It sounds like where I got confused was in trying to apply lines of simultaneity in an overly simplistic manner to make sense of that relativity. I see what you mean about the lines crossing to the right of the traveler path. There is definitely a discontinuity there on the graph which confused me, since I saw other resources demonstrate those lines in the same way. I will definitely check out your radar coordinates paper, thank you.
     
  7. Jun 30, 2016 #6
    robphy, thank you for the resource, but I don't think that gets at the questions I had with this Paradox. I do fully understand the resolution and how to apply spacetime contraction and Minkowski geometry in order to make sense of the result, I was just confused as to what happens on Earth from Bob's pespective upon reaching Q and turning around, but I think Ibix's response has shed some light on that for me.

    The "clocks jumping forward" thing on Earth is what got to me as odd, I didn't think to look at the extension for frames to the right of ct' and see that something obviously was wrong with my interpretation. Looks like I didn't apply those lines in a correct way.
     
  8. Jun 30, 2016 #7
    Ibix, I think that radar coordinates paper perfectly addresses my issue, thank you for the find! Highly interesting result from the looks of it.
     
  9. Jun 30, 2016 #8

    pervect

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    Let's add some additional labels to this diagram. Let O is below A, the point where the trip stars. E is above D, the point where the trip ends. And let T be the point where the turnaround occurs, the rightmost point on the diagram

    That's a good thought, hold onto it. Better yet, calculate the value of the dopopler shift.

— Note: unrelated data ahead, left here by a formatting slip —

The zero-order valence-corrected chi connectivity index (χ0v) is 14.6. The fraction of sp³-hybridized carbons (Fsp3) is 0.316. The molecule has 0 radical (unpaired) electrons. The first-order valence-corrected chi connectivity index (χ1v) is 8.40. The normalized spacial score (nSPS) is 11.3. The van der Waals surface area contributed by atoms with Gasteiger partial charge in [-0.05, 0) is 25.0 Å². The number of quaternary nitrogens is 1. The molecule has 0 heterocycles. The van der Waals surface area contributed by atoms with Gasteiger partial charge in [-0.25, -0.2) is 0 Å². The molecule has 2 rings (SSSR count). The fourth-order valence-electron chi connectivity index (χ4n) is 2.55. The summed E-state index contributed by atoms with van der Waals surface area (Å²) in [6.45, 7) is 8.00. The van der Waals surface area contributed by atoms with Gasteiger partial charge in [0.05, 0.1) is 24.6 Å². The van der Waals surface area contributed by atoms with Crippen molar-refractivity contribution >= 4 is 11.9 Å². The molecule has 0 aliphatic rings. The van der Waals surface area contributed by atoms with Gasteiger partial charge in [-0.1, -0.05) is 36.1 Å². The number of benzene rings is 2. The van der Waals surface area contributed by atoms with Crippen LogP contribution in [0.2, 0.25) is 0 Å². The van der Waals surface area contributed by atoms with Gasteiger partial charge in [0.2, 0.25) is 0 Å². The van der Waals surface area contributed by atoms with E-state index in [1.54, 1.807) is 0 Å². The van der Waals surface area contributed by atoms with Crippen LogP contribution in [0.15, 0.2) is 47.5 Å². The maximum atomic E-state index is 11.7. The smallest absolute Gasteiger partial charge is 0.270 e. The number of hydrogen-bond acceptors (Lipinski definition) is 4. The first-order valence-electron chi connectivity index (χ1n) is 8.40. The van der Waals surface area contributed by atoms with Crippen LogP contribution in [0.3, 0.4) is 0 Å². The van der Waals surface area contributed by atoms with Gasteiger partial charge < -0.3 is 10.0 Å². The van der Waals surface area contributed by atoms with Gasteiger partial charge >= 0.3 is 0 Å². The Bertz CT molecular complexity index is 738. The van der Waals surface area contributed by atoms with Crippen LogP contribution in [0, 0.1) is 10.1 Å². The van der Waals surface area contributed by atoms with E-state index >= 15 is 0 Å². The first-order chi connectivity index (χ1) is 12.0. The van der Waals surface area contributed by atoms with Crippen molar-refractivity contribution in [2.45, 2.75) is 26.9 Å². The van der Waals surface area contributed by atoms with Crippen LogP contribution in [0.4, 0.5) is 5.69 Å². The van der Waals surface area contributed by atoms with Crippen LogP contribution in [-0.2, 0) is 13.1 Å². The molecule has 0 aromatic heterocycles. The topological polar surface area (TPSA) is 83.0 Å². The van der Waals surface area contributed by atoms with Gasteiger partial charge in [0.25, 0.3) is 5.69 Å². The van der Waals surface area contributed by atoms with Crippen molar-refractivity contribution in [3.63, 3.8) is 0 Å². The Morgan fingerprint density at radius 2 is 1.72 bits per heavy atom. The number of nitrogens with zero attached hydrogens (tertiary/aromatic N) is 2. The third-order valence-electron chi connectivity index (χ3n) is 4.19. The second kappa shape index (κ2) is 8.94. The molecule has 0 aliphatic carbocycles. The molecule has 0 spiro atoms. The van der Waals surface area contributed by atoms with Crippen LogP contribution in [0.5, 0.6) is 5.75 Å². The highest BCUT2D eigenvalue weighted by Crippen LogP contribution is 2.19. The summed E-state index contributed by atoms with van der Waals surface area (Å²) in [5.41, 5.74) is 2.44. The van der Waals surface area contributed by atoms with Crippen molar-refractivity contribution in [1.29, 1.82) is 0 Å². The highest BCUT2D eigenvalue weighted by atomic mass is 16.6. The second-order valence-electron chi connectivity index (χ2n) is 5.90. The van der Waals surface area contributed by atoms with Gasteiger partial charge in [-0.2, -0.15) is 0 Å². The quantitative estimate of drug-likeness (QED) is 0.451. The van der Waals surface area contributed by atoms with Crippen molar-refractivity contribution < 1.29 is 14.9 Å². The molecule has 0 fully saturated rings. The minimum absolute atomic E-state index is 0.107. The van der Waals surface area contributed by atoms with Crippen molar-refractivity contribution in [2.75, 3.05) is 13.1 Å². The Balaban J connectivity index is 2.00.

The doppler shift factor is ##k = \sqrt{\frac{1+\beta}{1-\beta}}##
    See https://en.wikipedia.org/wiki/Relativistic_Doppler_effect
    Plugging the numbers in, we get k=2.

    The time dilation factor is ##\sqrt{\frac{1}{1-\beta^2}}##.
    As previously mentioned, this is 1.25 when we plug the numbers in.

    6 light years out and back takes a round trip time of twenty years, so OE is 20 years.
    4.8 light years out and back takes 16 years, so OT is 8 years and TE is 8 years.

    Check: OT+TE = 16 years, mutliplied by gamma gives us 20 years. Check.

    Because of the doppler shift factor being 2:1 (as we calculated above) we can say that OT is twice OB. This is really the key point. If the observer "at rest" sends pulses out every second, they'll be received by the moving observer every two seconds. If the observer at rest sends out a pulse every year, it will be receive by the moving observer every two years.

    So if the observer in motion receives a pulse at 8 years on the moving observer's clock, it must have be sent at year four on the stationary observer's clock. Thus OB is 4 years.

    The same arguments (and symmetry) gives us that CE is 4 years.

    As far as acceleration goes. In the diagram above, the velocity changes instantaneously, so the definition of simultaneity changes instantly. Perhaps you're thinking that simultaneity has some significance outside the conventions of a particular observer? It doesn't. Similarly, considering acceleration makes the problem harder and serves as a distraction, it's not important to the explanation of the twin paradox.
     
  10. Jun 30, 2016 #9
    I think my diagram was kind of confusing and poorly drawn. AT is supposed to follow that dotted line and represents the light pulse from Earth that reaches the traveler at their destination. OA thus should be 4. BT is the solid line, and is supposed to be a line of constant x' (simultaneity). CT represents a line of constant x'', both diverge from the same point given the instantaneous acceleration, and I wondered what the physical significance of that was. Ibix pointed out that those lines are bunk, and that I would need a different coordinate system to accommodate hypersurfaces from an accelerated frame.

    In hindsight, I may very well have been caught in that classic line of thinking. In my head, I was wondering, "If the traveler has a telescope that can view Earth and his twin's clock, what does he see as he accelerates from his destination back the other direction?" and the answer is of course, as you have pointed out, he sees Earth's clock speed up fourfold, likewise, the twin on Earth looking backward at the traveler's clock would see the same speed-up.